CW 8 was a Manager of the Overture Loss Prevention organization until February, 2006. CW 8 noted that “there was an effort inside Yahoo! to relax the click-fraud detection standards.” CAC ¶ 27. CW 8 met with Defendant Decker some time after Yahoo! was sued in 2005 for click fraud, and the two discussed click fraud. Id. Through CW 8’s statement, Plaintiffs successfully allege that Defendant Decker had general knowledge of the click fraud problem, but Plaintiffs have not shown how CW 8 knows about an effort to relax Yahoo!’s click fraud detection standards, or how CW 8 knows that this effort translated into misstated revenues. Similarly, Plaintiffs have not shown whether CW 8 had any firsthand knowledge of Defendants’ accounting decisions. Therefore, CW 8’s statements do not support Plaintiffs’ allegations of revenue fraud.
*8 CW 9 worked for Yahoo! in the Customer Solutions group from December, 2003 to February, 2007. CAC ¶ 28. Defendant Decker fired CW 9 in 2007, after the Class Period, for mishandling a customer complaint that might have been related to click fraud. Id. CW 10, Engineering Director for Yahoo! until January, 2005, gave Defendant Decker access to the revenue reporting system at the Overture Pasadena facility. CAC ¶ 29. CW 10 observed that Yahoo!’s ability to filter out non-billable clicks was impacted by not having adequate resources, such as enough computer servers. Id . CW 11 worked for Overture and then Yahoo! as an advertising account manager until December, 2004. CAC ¶ 30. CW 11 described “click tsunamis” at Yahoo!, when a search brought up results that led to thousands of unwanted clicks. Id. Advertisers were charged for these clicks, but rarely realized sales from them. Id . Plaintiffs have not shown whether CW 9, CW 10 or CW 11 had a role in Yahoo!’s revenue recognition process, or whether they had any first-hand knowledge of Defendants’ accounting decisions. Therefore, their statements do not support revenue fraud allegations either.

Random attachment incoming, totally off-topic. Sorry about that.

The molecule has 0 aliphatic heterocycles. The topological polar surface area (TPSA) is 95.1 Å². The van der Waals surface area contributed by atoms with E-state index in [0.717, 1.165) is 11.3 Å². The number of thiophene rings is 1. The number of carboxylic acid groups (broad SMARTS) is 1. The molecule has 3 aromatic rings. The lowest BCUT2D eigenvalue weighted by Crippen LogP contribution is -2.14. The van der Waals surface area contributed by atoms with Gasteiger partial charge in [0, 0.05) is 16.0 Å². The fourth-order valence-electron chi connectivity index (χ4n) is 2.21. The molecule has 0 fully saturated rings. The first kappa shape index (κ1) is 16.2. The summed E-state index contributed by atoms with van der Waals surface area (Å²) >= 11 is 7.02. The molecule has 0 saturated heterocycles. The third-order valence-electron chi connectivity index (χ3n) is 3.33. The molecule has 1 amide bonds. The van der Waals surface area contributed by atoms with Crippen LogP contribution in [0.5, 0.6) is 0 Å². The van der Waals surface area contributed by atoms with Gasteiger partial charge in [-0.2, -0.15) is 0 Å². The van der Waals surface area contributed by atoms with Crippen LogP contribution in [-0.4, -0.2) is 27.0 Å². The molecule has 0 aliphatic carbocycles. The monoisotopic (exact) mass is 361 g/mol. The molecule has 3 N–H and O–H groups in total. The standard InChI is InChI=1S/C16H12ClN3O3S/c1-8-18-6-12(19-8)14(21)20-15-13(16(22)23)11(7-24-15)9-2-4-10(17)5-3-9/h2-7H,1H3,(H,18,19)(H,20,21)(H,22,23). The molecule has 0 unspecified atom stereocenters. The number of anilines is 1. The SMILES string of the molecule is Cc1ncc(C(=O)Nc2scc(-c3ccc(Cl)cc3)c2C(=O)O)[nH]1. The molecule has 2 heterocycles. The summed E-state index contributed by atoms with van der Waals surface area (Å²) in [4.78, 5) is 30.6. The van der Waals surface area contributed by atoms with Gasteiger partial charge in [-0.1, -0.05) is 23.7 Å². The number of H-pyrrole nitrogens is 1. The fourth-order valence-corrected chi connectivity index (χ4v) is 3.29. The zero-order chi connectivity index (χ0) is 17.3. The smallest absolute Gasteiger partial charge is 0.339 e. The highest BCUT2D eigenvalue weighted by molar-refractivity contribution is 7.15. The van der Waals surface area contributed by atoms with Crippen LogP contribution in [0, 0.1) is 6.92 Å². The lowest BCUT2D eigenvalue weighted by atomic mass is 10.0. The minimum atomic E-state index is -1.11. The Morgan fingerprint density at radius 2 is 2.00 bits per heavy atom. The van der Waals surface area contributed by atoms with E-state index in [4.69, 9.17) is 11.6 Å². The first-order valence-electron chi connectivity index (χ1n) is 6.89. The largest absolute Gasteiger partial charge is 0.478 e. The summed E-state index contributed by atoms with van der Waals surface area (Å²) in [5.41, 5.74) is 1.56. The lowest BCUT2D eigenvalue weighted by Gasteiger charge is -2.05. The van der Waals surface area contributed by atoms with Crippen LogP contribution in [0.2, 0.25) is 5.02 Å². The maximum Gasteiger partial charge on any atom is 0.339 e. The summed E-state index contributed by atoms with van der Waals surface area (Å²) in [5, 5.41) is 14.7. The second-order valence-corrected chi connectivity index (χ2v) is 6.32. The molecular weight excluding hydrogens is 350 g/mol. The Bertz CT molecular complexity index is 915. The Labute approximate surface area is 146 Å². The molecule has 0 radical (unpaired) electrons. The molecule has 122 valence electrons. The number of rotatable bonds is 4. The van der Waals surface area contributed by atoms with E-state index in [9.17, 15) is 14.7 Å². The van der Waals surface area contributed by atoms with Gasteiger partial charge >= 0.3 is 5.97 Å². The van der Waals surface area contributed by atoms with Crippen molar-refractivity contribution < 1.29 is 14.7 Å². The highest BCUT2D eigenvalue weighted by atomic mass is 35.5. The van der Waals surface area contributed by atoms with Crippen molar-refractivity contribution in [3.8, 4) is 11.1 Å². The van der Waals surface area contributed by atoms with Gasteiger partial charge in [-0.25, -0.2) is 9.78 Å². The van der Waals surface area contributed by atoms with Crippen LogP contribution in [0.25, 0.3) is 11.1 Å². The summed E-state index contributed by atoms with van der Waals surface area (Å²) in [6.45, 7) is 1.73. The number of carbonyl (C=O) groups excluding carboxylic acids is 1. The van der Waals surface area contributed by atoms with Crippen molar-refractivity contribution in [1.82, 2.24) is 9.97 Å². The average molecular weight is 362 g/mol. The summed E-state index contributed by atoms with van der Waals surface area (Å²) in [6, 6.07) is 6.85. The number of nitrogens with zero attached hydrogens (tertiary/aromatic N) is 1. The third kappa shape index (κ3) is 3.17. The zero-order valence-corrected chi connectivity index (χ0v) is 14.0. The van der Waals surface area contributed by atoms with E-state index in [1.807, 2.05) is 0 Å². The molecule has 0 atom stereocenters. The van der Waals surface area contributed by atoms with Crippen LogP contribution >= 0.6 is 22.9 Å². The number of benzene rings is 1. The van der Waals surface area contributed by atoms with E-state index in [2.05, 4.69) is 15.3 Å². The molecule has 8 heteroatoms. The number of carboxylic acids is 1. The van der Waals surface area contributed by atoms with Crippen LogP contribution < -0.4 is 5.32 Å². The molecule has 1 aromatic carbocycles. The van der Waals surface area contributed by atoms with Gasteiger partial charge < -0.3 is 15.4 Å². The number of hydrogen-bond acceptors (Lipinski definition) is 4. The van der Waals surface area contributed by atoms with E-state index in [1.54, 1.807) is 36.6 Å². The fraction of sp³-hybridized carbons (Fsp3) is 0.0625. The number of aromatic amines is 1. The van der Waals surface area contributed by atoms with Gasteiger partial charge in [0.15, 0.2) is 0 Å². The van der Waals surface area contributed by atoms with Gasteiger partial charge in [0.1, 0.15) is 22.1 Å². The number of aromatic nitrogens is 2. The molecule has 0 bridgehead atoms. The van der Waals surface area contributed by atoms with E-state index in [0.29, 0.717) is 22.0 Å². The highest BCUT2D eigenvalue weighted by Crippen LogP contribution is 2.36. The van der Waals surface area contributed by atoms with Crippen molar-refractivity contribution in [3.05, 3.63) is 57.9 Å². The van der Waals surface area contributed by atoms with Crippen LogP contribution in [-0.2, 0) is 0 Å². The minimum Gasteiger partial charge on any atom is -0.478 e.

CW 12 worked for Yahoo! as an Operations Sales Manager until October, 2006. CAC ¶ 31. At weekly customer service meetings, CW 12 learned that “Yahoo!’s revenues began to decline ‘month by month’ beginning in 4Q 05.” CAC ¶ 31(g). CW 12 attended weekly Customer Service meetings where she learned that “because Yahoo! was not meeting its traffic forecasts, the Company was not attaining its revenue forecasts associated with those clicks in 4Q 05.” Id . CW 12 also recounted that the “running joke at Yahoo! Search Marketing was that there was a ‘dial’ on the click-fraud detection system which Yahoo! turned down at the end of the quarter to allow more billable click activity to be passed on to customers.” CAC ¶ 31(l). Hearing at a meeting that revenue forecasts will not be reached is not equivalent to knowing that Yahoo! misstated its revenues. Similarly, recounting jokes about altering the click fraud dial does not satisfy PSLRA’s pleading requirements. See Limantour v. Cray, Inc., 432 F.Supp.3d 1129, 1141 (W.D.Wash.2006) (rejecting confidential witness statements based on “gossip and innuendo”). Therefore, CW 12’s statements do not meet the PSLRA’s heightened standards to prove revenue fraud either. In sum, Plaintiffs fail to plead with particularity their allegations that Yahoo! issued false financial statements.
It’s nice to see the judge recognized there’s a difference between click fraud rates in the abstract (whatever those mean) and the rate of actual overcharging experienced by advertisers, which is almost certainly lower. It’s also good to see that the judge isn’t blindly accepting the scuttlebutt from former employees, many of whom probably have worthless options or a down stock portfolio. In any case, it will be interesting to see if the plaintiffs can produce any witnesses who can testify about the rate of Yahoo’s click fraud overcharging sufficient to satisfy legal standards.